Technology and education disparities

Technology is transforming education with the evolving society.  Now a days people Is expanding access through the use of internet where is not necessary to be in the same place to be connected. Platforms are creating linkages between people that encourage collaboration with flexibility. However, not everything is fairy tale. While some countries and regions in the world are using technology to evolve and encourage connectedness despite the place it is also creating disparities in education for those who does not have the fortunate to afford and access technology.

I believe that education and use of technology is fostering authentic learning by opening the opportunity to learn through experience and encouraging creativity and innovation. Therefore, is important to create and generate new opportunities and solutions in spaces where technology is not accessible. Educators need to be motivated to improve education by engaging in professional development and other institutions to collaborate and support new ideas to close the gap.

Digital tools can be effective if integrates to the learning process. However, we must have in mind that not everybody is iterate in terms of technology. The use of a device or certain platform requires specific skills. Simplifying and making easy to use  platforms, softwares and other technological tools could help to increase digital fluency and avoid lack of digital fluency.

The use of technology in education engages students in critical thinking, problem solving, links and connections with others. For that reason as educated people involved in the academia, we should try to provide opportunities to those that do not have access to technology for education to decrease education disparities.

Carlisle

I too believe that the integration of technology in our learning can push more innovation. I think your point about easy to use platforms are critical, especially if we want to reach a wide variety of learners. Not everyone enters their education journey at the same place, so technology should not feel like a burden, rather a tool that is helpful. Any ideas on how we could streamline platforms to make them more user friendly?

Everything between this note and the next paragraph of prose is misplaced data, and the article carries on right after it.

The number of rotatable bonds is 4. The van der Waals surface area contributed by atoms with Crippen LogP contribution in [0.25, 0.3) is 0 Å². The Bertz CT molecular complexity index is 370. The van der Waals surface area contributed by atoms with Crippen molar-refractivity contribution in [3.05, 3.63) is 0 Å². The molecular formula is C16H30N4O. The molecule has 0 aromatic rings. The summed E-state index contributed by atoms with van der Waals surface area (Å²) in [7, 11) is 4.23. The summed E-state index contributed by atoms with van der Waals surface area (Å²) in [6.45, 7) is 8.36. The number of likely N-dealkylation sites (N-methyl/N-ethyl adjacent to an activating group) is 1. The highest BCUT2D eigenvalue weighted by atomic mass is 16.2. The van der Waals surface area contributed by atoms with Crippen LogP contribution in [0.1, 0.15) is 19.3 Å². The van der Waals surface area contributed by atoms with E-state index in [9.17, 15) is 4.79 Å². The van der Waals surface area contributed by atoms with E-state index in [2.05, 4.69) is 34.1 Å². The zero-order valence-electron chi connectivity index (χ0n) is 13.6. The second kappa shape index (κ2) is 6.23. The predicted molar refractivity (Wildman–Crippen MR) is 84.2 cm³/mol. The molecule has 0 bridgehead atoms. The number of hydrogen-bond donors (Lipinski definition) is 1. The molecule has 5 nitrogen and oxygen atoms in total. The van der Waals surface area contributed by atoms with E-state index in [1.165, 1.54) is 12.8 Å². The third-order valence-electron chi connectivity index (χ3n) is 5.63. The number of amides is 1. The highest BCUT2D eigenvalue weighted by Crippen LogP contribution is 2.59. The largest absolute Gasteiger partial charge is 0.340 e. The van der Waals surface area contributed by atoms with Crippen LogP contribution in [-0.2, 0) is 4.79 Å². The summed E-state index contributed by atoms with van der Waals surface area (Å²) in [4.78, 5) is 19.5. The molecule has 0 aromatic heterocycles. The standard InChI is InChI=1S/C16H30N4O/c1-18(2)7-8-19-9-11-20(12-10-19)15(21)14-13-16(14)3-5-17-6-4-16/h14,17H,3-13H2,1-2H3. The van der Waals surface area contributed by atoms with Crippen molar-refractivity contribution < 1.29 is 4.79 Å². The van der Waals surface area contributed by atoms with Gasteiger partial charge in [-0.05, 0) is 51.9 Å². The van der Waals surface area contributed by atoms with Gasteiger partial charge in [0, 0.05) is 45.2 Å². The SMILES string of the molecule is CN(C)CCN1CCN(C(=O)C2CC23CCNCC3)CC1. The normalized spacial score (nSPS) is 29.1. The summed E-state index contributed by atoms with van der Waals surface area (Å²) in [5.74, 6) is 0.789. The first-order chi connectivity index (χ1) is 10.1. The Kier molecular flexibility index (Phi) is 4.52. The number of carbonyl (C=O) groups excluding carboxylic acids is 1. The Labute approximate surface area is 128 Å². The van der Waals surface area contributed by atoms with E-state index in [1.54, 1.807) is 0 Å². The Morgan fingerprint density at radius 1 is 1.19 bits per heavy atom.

Zachary Gould

You bring up some incredibly important elements of access. I agree that many of these new technologies preach connectedness and the democratization of learning, but they are only possible with expensive hardware that many of the people who need them most cannot even afford. Sure, most tech will cost less than a college education or even a course, but getting them to work and maintaining them all have costs associated with them. Access is critical.

fffinch

I absolutely agree with what you express in your post. Technology has been presented to us as an equalizer in education, allowing those at a distance or otherwise unable to be in a traditional classroom to still have equal access to higher education. In many, many cases this is true. For example, in my French Master’s classes, we have students from as far away as Nashville, TN join our class via the Zoom technology. I think this is fantastic, because, to give an example, a high school French teacher who has no practical way to come to Blacksburg multiple times a week is furnished access to Master’s classes through the computer.

The point you bring up is very important though; this opportunity is only applicable for those with a decent degree of technological literacy. If you are distance student learning via Zoom, not having a high command of applications like Powerpoint, Zoom, and methods of communicating with the professor from a distance would put you at a significant disadvantage.

How would you suggest that we lessen the disparates in education vis-à-vis technology? Perhaps with more frequent workshops on how to get the most out of Zoom and Canvas (neither of which are always intuitive)? And for people who don’t own laptops, do you feel like this technology is unfair because it shuts out people who can’t afford a sometimes $1,000 device?

alisafi

Your point of view is really interesting. However, about lack of accessiblity and its resultant disparity, I believe that the root of your concerns is actually beyond new emerging technologies. The issue is about fairness in society in general. In many aspects- such as entertainment, quality of life, and etc- and not just education, inequity between rich and poor people could inject disparity to some people of the society.
Even considering the negative consequences of inequity, I believe the use of technology for education in limited places is better than not using it at all. In addition, I believe that the emergence of some technologies like the internet can actually help in reducing the gaps between different educational places in terms of educational resources. Finally, as technology grows, its accessibility becomes cheaper and more people can use it.

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